Wednesday, February 22, 2012

Masterful Understatement

I took my mother to see an orthopedic surgeon yesterday.  

In January 2011 she started some serious complaining about pain.  First there was the gout -- in her toe, later in her thumb.  Now she takes a daily anti-gout pill.  Then there was the shoulder pain that had her right arm in a sling for about 3 days -- until it was too much trouble to keep it in the sling.  She had been complaining to her primary care physician for at least a year before that about her shoulder bothering her.  She is correct when she says he doesn't really listen to how she feels about things, just passes her complaints off as the normal process of aging.

At her January 2012 quarterly visit with the PCP, she was offered an x-ray and a visit to the orthopedist.  She declined, complaining, "Can't you just give me a shot and make it go away?"

By last week, she was no longer sleeping because the pain was keeping her awake at night.  After another visit to the PCP, she agreed to shoulder x-rays.  Initial diagnosis?  Worn out shoulder joint with rough places, bone spurs in the space where the shoulder and scapula meet, and possible rotator cuff damage.

The orthopedist took one look at the x-rays yesterday, blew by the worn out joint and bone spurs, and focused directly on that rotator cuff.  "No question." he told his nurse.  "That rotator cuff is completely separated from the bone."  Patiently, he explained her options to my mother.  1) Live with it.  2) Get a cortisone shot that might reduce the symptoms, typically for about 4  months, then repeating the shots as necessary.  3) Surgery to smooth out the rough places on the bone that are rubbing together and causing the pain.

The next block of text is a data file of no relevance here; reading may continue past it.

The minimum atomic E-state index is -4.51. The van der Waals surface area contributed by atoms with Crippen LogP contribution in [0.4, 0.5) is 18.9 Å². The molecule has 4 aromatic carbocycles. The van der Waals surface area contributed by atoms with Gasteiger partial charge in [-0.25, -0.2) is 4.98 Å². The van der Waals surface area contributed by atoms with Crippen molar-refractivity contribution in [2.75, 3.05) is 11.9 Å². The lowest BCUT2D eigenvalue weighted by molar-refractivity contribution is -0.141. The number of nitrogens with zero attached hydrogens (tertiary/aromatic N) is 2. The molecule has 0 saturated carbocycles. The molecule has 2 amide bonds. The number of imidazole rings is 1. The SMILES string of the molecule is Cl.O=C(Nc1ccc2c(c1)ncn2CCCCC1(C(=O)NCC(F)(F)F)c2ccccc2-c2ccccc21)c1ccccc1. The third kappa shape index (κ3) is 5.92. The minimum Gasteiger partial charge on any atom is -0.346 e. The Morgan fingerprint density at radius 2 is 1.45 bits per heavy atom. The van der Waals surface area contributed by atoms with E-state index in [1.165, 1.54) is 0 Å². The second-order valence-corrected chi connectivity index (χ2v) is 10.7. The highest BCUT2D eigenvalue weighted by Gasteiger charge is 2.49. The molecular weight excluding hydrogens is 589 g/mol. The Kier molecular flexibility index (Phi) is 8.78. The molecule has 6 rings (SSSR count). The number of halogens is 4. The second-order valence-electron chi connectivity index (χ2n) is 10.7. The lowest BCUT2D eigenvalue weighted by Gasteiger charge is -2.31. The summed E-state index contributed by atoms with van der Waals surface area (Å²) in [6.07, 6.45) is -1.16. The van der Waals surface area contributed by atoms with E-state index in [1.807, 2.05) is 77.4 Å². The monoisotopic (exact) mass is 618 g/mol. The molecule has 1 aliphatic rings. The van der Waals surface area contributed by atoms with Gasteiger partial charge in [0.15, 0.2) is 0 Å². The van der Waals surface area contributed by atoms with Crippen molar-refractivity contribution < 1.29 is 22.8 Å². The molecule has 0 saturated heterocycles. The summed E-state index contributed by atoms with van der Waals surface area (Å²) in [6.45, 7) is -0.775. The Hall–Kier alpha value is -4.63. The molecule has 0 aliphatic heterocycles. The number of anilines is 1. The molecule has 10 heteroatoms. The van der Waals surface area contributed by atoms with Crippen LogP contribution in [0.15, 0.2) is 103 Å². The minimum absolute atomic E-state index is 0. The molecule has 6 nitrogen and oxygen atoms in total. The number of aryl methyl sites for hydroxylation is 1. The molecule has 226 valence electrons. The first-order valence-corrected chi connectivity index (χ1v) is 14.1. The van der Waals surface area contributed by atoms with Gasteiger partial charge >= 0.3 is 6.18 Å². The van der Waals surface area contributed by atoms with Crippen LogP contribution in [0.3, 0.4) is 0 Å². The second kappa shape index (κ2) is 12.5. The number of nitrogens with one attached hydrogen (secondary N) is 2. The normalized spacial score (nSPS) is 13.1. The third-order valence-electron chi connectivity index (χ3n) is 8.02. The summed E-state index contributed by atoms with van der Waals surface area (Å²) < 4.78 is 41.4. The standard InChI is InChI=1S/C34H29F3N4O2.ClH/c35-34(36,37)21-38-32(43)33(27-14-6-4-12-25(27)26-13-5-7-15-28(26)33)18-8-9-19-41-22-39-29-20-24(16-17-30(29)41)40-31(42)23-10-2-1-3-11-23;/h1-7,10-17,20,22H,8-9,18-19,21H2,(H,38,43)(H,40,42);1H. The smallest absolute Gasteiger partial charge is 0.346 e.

My mom elected not to have surgery, but admitted that the pain is more than she is willing to continiue to endure.  That left the shot option.  With a little help from her daily doses of  ibuprofen, today the pain is down to an acceptable level.

Here's the kicker.  Before seeing the orthopedist, she had to fill out a basic new patient form.  Do you have pain? Yes.  Is it mild, moderate or severe?  Mild.  On a scale of  0 to 10 where 0 is no pain and 10 is the most you can stand, what is your pain level?  9.  I warned the receptionist.  "This lady won't complain.  The fact that she is here says the pain is more than she can tolerate.  Keep that in mind when she describes it as mild."    They smiled and said they'd bring that to the doctor's attention.

Give thanks for competent doctors who take the time to explain to each patient all their options and the consequences of each, then accept the patient's decision for treatment.
Don't forget to pray!